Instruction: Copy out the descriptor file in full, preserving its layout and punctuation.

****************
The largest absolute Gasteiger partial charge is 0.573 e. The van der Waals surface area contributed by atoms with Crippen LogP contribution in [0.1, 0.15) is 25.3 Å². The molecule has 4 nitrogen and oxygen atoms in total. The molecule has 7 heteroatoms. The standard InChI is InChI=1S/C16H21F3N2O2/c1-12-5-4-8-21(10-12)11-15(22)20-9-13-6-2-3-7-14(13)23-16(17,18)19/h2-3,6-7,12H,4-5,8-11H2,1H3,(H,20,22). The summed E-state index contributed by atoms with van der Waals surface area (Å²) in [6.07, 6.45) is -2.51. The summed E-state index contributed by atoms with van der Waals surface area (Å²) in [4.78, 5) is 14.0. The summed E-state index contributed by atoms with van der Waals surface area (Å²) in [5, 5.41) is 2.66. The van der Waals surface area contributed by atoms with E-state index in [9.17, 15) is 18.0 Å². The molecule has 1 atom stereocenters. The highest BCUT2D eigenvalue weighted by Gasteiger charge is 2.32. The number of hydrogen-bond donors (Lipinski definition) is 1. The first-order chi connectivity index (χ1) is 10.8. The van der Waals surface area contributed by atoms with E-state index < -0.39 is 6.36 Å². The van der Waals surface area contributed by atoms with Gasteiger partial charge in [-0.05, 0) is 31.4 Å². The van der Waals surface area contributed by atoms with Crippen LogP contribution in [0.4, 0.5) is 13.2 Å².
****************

The largest absolute Gasteiger partial charge is 0.573 e. The van der Waals surface area contributed by atoms with Crippen LogP contribution in [0.1, 0.15) is 25.3 Å². The molecule has 4 nitrogen and oxygen atoms in total. The molecule has 7 heteroatoms. The standard InChI is InChI=1S/C16H21F3N2O2/c1-12-5-4-8-21(10-12)11-15(22)20-9-13-6-2-3-7-14(13)23-16(17,18)19/h2-3,6-7,12H,4-5,8-11H2,1H3,(H,20,22). The summed E-state index contributed by atoms with van der Waals surface area (Å²) in [6.07, 6.45) is -2.51. The summed E-state index contributed by atoms with van der Waals surface area (Å²) in [4.78, 5) is 14.0. The summed E-state index contributed by atoms with van der Waals surface area (Å²) in [5, 5.41) is 2.66. The van der Waals surface area contributed by atoms with E-state index in [9.17, 15) is 18.0 Å². The molecule has 1 atom stereocenters. The highest BCUT2D eigenvalue weighted by Gasteiger charge is 2.32. The number of hydrogen-bond donors (Lipinski definition) is 1. The first-order chi connectivity index (χ1) is 10.8. The van der Waals surface area contributed by atoms with E-state index < -0.39 is 6.36 Å². The van der Waals surface area contributed by atoms with Gasteiger partial charge in [-0.05, 0) is 31.4 Å². The van der Waals surface area contributed by atoms with Crippen LogP contribution in [0.4, 0.5) is 13.2 Å².